Captain (Temporary) Lewis Wilberforce GOLDSMITH
Remembrance - The Yorkshire Regiment, First World War
Captain Lewis Wilberforce GOLDSMITH
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Captain (Temporary) Lewis Wilberforce GOLDSMITH

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Captain Lewis Wilberforce GOLDSMITH

A Company, 7th (Service) Battalion Yorkshire Regiment (Green Howards)
Killed in action on the 5th of November 1916 aged 21.
Commemorated on Panel and Face 3A and 3D, THIEPVAL MEMORIAL.

The following information on Captain Lewis Wilberforce Goldsmith and the photo above have been provided by John Hamblin (<>);-

Lewis Wilberforce Goldsmith was born in Aveton Gifford in Devon on the 9th of July 1895 the eldest son of Francis Thomas Wilberforce Goldsmith and Mary H Goldsmith of Chislehurst. He was educated at Merton Court Preparatory School in Sidcup and at the King's School, Canterbury, from January 1910 to July 1914 where he was granted a Junior Scholarship in July 1910 and a Senior Scholarship in June 1913. He was a keen rower and rugby player, playing in the Rugby XV in 1913 and was made a school monitor in September 1913.

He was entered for St John's College Oxford but instead applied for a commission and was gazetted as a 2nd Lieutenant in the Yorkshire Regiment being promoted to Lieutenant in September 1914.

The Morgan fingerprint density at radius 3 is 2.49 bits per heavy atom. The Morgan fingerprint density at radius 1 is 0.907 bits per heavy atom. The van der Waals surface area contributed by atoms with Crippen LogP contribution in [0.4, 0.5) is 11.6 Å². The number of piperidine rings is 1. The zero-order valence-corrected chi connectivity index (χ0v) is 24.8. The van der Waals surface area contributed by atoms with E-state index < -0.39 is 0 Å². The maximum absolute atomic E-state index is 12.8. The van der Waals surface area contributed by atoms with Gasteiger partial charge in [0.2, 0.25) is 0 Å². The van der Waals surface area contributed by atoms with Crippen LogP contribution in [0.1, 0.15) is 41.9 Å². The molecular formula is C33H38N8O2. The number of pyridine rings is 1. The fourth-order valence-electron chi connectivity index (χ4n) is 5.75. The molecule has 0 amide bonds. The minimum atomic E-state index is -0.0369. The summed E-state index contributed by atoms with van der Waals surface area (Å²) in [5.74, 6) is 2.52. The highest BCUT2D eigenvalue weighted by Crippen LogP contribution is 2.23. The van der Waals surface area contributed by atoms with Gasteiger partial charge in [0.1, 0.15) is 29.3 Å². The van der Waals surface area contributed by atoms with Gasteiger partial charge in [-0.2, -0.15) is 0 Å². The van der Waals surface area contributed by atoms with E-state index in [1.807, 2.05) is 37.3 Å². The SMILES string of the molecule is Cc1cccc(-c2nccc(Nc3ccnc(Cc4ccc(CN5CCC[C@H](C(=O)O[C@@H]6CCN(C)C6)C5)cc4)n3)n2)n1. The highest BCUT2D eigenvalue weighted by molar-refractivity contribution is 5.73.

On the 5th of April 1915 he was promoted to Temporary Captain and sailed for France with his battalion on the 13th of July 1915, landing at Boulogne. He saw action on the first day of the Battle of the Somme being one of the few officers in the battalion to be neither killed nor wounded during the day. He saw action with the battalion through the summer on the Somme and on the 4th of November 1916 the battalion received orders to carry out a "small attack" against an enemy trench which ran up to the edge of the road to Le Transloy. It was decided that in view of the relatively small objective that A Company alone would be sufficient to make the attack.

At 10am on the morning of the 5th the British artillery opened up a heavy fire which intensified onto the enemy front line at 11.10am, when A Company went over the top to the attack. Soon after midday the officer commanding the neighbouring battalion of the East Yorkshire Regiment reported that he could see the enemy "running like hell" and this was soon corroborated by Lieutenant Robertson of A Company although he reported that losses had been heavy and that Captain Goldsmith had been wounded. Captain Goldsmith was being carried to the rear on a stretcher when he was struck and killed by machine gun fire which also killed three of the stretcher bearers. It was thought by eyewitnesses that this had been a deliberate act by the Germans.

. He is also commemorated on the King's School, Canterbury, War Memorial and both the Foots Cray and Sidcup memorials.

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